Ex-Gman Puts His Fate in the Hands of Radical Judge
Can a one-time campus radical who was surveilled by the FBI be a fair judge for an ex-FBI agent on trial for murder?
Former FBI supervisory agent Roy Lindley DeVecchio — facing four murder counts for allegedly helping his Mafia informant — is betting his life on it.
DeVecchio, 67, got the fall jurisprudence season off to a bang this morning by announcing that he wants Brooklyn Supreme Court Justice Gustin Reichbach — rather than a jury of his peers — to decide if he's guilty as charged of helping his top mob informant murder four rivals.
"I want the case heard in front of an impartial individual who will assess the facts as presented," said DeVecchio.
Reichbach, who was first elected to the bench in 1991, warned DeVecchio he was taking a big chance, not least of which is that Reichbach might have no love for the FBI because it once targeted him for surveillance as a dangerous radical.
The FeeBees started watching Reichbach as a law student at Columbia University in the late 1960s when the campus was aboil with anti-war activities. In court, Reichbach told DeVecchio and his lawyers, Douglas Grover and Mark Bederow, that twenty years ago he had used the federal Freedom of Information Law to obtain a portion of his FBI file. What he got revealed that the feds had singled him out as a major troublemaker.
"One document stands out in memory," said Reichbach, as "flattering and personally satisfying." That April, 1969 memo declared Reichbach "one of the more dangerous persons in SDS." At the time, the Students for a Democratic Society was a leading anti-war group. The memo-writer described the judge-to-be as "a powerful speaker with strong charismatic appeal"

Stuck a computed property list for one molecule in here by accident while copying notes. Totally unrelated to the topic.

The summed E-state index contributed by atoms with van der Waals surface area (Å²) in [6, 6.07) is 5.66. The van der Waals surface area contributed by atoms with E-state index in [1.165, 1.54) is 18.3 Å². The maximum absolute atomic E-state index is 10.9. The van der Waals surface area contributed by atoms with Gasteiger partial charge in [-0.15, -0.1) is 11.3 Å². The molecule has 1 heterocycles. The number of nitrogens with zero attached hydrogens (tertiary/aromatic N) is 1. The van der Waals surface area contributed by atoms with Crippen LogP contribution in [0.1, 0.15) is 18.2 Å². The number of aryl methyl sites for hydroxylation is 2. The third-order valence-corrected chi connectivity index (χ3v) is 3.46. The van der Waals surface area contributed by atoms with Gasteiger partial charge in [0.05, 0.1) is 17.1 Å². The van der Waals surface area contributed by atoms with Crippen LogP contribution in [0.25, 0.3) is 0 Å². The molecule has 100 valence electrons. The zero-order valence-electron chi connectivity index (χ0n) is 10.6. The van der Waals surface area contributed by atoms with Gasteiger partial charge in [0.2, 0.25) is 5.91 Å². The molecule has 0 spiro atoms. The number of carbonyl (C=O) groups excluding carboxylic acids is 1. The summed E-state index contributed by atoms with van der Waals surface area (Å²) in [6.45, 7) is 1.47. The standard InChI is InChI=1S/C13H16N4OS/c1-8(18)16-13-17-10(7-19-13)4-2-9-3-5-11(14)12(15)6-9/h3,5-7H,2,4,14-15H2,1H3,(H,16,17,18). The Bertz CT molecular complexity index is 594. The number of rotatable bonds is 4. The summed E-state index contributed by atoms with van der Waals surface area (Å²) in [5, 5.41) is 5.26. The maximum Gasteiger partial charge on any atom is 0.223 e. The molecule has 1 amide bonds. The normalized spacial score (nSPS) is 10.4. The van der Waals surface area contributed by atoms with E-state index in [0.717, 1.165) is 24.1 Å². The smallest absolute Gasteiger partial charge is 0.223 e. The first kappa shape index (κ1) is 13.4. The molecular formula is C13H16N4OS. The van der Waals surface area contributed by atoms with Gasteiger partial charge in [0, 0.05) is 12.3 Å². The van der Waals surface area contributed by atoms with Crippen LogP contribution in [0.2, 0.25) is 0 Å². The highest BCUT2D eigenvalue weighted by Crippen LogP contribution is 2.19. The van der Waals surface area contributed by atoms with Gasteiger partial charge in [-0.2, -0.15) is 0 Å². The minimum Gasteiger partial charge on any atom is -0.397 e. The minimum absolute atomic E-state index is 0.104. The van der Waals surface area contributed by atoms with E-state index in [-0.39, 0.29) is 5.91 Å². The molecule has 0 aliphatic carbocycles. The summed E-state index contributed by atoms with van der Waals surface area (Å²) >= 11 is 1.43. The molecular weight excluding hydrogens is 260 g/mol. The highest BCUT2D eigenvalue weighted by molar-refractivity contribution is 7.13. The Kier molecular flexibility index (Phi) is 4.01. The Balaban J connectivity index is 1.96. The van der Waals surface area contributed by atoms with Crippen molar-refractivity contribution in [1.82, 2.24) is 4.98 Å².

Reichbach told DeVecchio that, despite the surveillance, he has "no personal animus" and that he was "obliged to be fair and impartial." But he said he wanted to put his past encounter with the bureau on the record so that DeVecchio knew about it upfront. If Reichbach finds the agent guilty, he warned DeVecchio, the defendant won't be able to claim bias against the FBI as grounds for appeal.
DeVecchio whispered for 15 seconds with his attorneys and then told the judge that was fine with him. According to Juan Gonzalez, the Daily News columnist who helped lead a 1968 campus revolt at Columbia, Reichbach was one of many firebrands at the school. "Gussie was a good speaker," he said.
Brooklyn assistant district attorney Michael Vecchione did not object to the DeVecchio's decision to seek a bench trial in the case. Reichbach set October 15 for opening arguments in the case. Brooklyn District Attorney Joe Hynes has charged DeVecchio with funneling information to deceased Columbo crime family captain Greg Scarpa Sr. that Scarpa then used to target those he deemed a threat.
Get the This Week's Top Stories Newsletter
Every week we collect the latest news, music and arts stories — along with film and food reviews and the best things to do this week — so that you'll never miss Village Voice's biggest stories.